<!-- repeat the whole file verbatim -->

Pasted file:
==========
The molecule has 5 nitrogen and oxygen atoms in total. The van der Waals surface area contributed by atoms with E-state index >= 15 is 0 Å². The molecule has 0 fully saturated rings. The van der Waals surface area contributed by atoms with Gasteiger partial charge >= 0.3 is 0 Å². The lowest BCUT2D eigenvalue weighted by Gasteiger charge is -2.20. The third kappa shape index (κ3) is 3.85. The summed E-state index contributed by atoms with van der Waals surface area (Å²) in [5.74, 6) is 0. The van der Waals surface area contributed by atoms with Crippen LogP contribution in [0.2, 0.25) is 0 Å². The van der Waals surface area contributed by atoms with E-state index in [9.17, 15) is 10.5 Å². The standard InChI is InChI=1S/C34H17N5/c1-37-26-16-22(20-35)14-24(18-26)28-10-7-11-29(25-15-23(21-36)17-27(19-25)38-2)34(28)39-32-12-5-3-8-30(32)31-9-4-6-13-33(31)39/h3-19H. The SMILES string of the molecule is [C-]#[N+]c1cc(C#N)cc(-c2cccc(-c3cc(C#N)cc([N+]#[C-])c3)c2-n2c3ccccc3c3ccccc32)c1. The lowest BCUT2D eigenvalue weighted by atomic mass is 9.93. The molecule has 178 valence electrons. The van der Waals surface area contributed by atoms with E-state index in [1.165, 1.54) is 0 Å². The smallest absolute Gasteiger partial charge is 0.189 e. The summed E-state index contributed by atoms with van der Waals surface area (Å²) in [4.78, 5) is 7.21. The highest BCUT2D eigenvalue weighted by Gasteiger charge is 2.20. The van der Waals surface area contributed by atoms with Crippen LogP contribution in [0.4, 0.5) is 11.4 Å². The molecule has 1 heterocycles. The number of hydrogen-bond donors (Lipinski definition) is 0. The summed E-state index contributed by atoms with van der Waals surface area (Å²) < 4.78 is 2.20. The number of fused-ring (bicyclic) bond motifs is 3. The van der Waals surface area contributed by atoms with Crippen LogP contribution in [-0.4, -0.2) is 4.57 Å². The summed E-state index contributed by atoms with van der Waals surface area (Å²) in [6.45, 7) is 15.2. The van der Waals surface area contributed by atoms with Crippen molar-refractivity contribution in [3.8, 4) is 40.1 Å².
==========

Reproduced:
The molecule has 5 nitrogen and oxygen atoms in total. The van der Waals surface area contributed by atoms with E-state index >= 15 is 0 Å². The molecule has 0 fully saturated rings. The van der Waals surface area contributed by atoms with Gasteiger partial charge >= 0.3 is 0 Å². The lowest BCUT2D eigenvalue weighted by Gasteiger charge is -2.20. The third kappa shape index (κ3) is 3.85. The summed E-state index contributed by atoms with van der Waals surface area (Å²) in [5.74, 6) is 0. The van der Waals surface area contributed by atoms with Crippen LogP contribution in [0.2, 0.25) is 0 Å². The van der Waals surface area contributed by atoms with E-state index in [9.17, 15) is 10.5 Å². The standard InChI is InChI=1S/C34H17N5/c1-37-26-16-22(20-35)14-24(18-26)28-10-7-11-29(25-15-23(21-36)17-27(19-25)38-2)34(28)39-32-12-5-3-8-30(32)31-9-4-6-13-33(31)39/h3-19H. The SMILES string of the molecule is [C-]#[N+]c1cc(C#N)cc(-c2cccc(-c3cc(C#N)cc([N+]#[C-])c3)c2-n2c3ccccc3c3ccccc32)c1. The lowest BCUT2D eigenvalue weighted by atomic mass is 9.93. The molecule has 178 valence electrons. The van der Waals surface area contributed by atoms with E-state index in [1.165, 1.54) is 0 Å². The smallest absolute Gasteiger partial charge is 0.189 e. The summed E-state index contributed by atoms with van der Waals surface area (Å²) in [4.78, 5) is 7.21. The highest BCUT2D eigenvalue weighted by Gasteiger charge is 2.20. The van der Waals surface area contributed by atoms with Crippen LogP contribution in [0.4, 0.5) is 11.4 Å². The molecule has 1 heterocycles. The number of hydrogen-bond donors (Lipinski definition) is 0. The summed E-state index contributed by atoms with van der Waals surface area (Å²) < 4.78 is 2.20. The number of fused-ring (bicyclic) bond motifs is 3. The van der Waals surface area contributed by atoms with Crippen LogP contribution in [-0.4, -0.2) is 4.57 Å². The summed E-state index contributed by atoms with van der Waals surface area (Å²) in [6.45, 7) is 15.2. The van der Waals surface area contributed by atoms with Crippen molar-refractivity contribution in [3.8, 4) is 40.1 Å².